By Pilar Melero
Mexican figures like l. a. Virgen de Guadalupe, l. a. Malinche, l. a. Llorona, and los angeles Chingada mirror various myths of motherhood in Mexican tradition. For the 1st time, Melero examines those situations of portrayed motherhood as a discursive area within the political, cultural, and literary context of early 20th century Mexico.
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Additional resources for Mythological Constructs of Mexican Femininity
The Virgin of Guadalupe, a myth formulated in colonial Mexico, embodies the virtues of the ideal mother as defined by dominant models, as Castellanos explains: She is, despite her apparent fragility, the sustainer of life, the one who protects against danger, the one who shelters [one] from pain, the one who presides over celebrations, the one who legitimates happiness, the one who saves the body from illness, and the soul from the temptations of the devil. How are we to not love her, revere her, how not to turn her into the most loved center of our affective life?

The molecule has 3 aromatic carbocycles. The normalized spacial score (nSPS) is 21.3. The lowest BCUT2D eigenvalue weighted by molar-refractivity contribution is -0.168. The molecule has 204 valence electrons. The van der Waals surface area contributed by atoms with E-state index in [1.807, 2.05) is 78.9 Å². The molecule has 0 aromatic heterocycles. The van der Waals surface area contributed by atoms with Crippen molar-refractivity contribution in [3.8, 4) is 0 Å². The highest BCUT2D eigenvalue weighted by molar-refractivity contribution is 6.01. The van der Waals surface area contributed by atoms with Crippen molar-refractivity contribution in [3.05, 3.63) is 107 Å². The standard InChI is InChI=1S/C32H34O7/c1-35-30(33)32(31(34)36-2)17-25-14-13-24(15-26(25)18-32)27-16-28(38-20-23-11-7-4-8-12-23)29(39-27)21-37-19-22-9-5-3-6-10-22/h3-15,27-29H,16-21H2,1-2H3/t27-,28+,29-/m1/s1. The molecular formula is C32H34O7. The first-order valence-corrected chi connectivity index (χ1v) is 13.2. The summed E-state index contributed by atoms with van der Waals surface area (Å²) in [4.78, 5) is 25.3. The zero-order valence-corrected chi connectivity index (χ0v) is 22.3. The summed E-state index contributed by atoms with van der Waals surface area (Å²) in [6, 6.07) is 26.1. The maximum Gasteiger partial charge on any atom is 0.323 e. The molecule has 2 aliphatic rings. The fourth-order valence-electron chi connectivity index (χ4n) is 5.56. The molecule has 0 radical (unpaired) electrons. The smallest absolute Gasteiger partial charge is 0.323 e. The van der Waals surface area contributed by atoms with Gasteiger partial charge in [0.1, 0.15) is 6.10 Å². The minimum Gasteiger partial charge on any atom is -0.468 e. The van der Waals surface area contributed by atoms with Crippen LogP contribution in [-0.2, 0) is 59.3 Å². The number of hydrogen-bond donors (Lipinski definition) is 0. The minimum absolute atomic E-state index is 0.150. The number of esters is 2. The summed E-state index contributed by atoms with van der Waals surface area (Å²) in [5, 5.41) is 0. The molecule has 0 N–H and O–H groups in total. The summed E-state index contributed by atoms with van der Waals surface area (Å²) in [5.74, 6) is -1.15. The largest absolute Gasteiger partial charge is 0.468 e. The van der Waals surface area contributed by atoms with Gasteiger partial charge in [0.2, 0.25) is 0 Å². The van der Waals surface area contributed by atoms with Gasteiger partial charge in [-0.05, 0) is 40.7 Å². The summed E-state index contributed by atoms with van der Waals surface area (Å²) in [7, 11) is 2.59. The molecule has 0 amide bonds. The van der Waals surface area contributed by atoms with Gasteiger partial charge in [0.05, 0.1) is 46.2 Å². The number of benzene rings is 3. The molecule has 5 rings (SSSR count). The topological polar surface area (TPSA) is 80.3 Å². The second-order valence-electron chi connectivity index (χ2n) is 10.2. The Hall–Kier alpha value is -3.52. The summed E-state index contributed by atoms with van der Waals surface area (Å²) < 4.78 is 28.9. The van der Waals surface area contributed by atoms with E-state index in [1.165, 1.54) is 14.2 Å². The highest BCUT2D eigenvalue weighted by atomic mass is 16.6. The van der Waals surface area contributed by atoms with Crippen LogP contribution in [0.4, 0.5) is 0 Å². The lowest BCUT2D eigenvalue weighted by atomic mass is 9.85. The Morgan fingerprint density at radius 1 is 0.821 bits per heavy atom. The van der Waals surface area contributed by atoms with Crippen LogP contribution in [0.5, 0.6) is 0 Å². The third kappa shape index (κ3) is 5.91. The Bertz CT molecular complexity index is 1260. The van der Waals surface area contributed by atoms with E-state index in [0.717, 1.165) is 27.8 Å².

Finally, Chapter 4 examines the work of Andrea Villarreal González, another Mexican activist and journalist. 0003 Introduction “The Mexican Joan of Arc,” worked alongside the Magón brothers on behalf of the Mexican Revolution. She also worked with Mother Jones to promote labor rights in the United States. While her positions on labor and civil rights of men and women were highly progressive, Villarreal González, like the rest of the women in this book, also composed her discourse from the space of motherhood, (re)articulating motherhood as a space for political expression.
She reconfigures femininity by expanding it to include the role of historian, a role denied to women. In her gender/genre reversal, she casts letrados (the usual historians) as the keepers of myth. Campobello (re)writes femininity outside domesticity and into the public domain—the historical text— but she does so from the very core of patriarchy: motherhood. Chapter 2 examines the journalistic, poetic, and epistolary works of Juana Belén Gutiérrez de Mendoza. A political activist and journalist, Gutiérrez de Mendoza advocates for the rights of marginalized peoples—mainly the indigenous population and those from the lower social strata who she believes will benefit most from the Revolution.
Mythological Constructs of Mexican Femininity by Pilar Melero